March's superb birding continued yesterday when the sea eagle that was on Hatfield Moors decided to shave past the reserve as it flew over the Ouse and across river above the Blacktoft village area, we had all piled out of the office and were lined up on a very windy river bank to see the distant eagle as it flew above the surrounding farmland! Unfortunately my photo's show it as a small dot despite it being such a large bird! 

Not my best photo ever, in fact probably my worse ever of any bird never mind a large eagle! its the black dot at the bottom of the picture

A lot more amenable have been the marsh harriers here at Blacktoft that have been putting on a fantastic spectacular show right in front of the hides from Xerox down to Singleton, I counted seven birds in the air all at once this morning all scrapping among themselves! Add to this a fairly regular male hen harrier, barn owls at dusk around Singleton hide and a few buzzards, peregrine and sparrowhawk then its a bird of prey bonanza! Here's a few shots from the last couple of days

Carrying nesting material

Males of varying ages fighting!

The wildfowl are certainly looking good with a report of the green-winged teal from yesterday, also of interest are up to six pink footed-geese, two whooper swans, and five barnacle geese that were on Ousefleet today, probably feral birds from the Humber breeding population but all the same nice to see. Good to see two goldeneye using Ousefleet lagoon at the moment, they have been scarce on the reserve this winter but our water levels are at last getting to where they should be so this is maybe why. Other duck on site include 200 wigeon, teal, gadwall, mallard, shovelers and up to eight pochard and a few tufted duck.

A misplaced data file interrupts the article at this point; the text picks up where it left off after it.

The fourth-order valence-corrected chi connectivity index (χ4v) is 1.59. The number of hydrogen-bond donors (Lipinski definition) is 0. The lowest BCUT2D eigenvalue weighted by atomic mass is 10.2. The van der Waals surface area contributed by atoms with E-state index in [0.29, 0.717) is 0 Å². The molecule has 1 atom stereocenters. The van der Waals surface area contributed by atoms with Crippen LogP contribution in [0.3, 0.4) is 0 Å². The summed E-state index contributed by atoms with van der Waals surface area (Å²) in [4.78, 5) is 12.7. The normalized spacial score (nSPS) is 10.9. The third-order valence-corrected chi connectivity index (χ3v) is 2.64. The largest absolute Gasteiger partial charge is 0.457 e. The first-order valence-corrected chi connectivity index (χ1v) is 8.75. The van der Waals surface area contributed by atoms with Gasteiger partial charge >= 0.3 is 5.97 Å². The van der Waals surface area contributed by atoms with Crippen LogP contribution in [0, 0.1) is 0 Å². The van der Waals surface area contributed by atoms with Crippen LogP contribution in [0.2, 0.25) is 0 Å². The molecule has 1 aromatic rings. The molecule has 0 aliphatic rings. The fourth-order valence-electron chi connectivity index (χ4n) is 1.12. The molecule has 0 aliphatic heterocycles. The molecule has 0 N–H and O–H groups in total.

Goldeneye on Ousefleet lagoon

Wigeon showing the green they often on their heads get in full breeding plumage


Pinkie in the field next the road

Shoveler in the wind

Nice to see a few avocets now regularly present on the reserve particularly in the morning at Marshland and Ousefleet hide, also a few redshank, lapwing, the pair of oystercatchers and still some amazingly obliging curlew often in front of Ousefleet hide, all the snipe seem to be in the reedbed at the moment which means they are only visible if they fly. We've not had chance to watch the high tides in the last two days but there may be a few waders (see last blog) coming up on tide. 


It was rough out on the lagoons today!

And the curlew just get better and better!

A bit of video of two birds together

Other notable news has been the discovery out in the reedbed of a flock of 15 water pipits today, a pretty sizable number of this scarce wintering bird, other small birds of note seen despite the constant strong winds has been the first stonechat for quite a while and chiffchaff having the audacity to sing today in a gale force gale!

One thing for sure spring is determined to be early this year with the first cow slips found on the reserve this week, unfortunately not in a public area but those along the river bank on the way up to Ousefleet should start to emerge pretty soon. Out on Horseshoe meadow it was good to find some particularly nice coltsfoot flowers, one of my favourite signs of early spring and equally as nice was the fly species that was on it too - I'll have to see if I can identify when I have time. 

A lovely petite cow slip on a southerly facing bank

Coltsfoot and fly 

  • just a quick update and apologies for no blog as I've been away in Scotland for a week, some very good birding to arrive back to with three garganey (2 males and a female), hen harrier, marsh harriers galore, 20 ruff, 80 black-tailed godwits, 7 sand martins and two herds of whoopers through north. Pete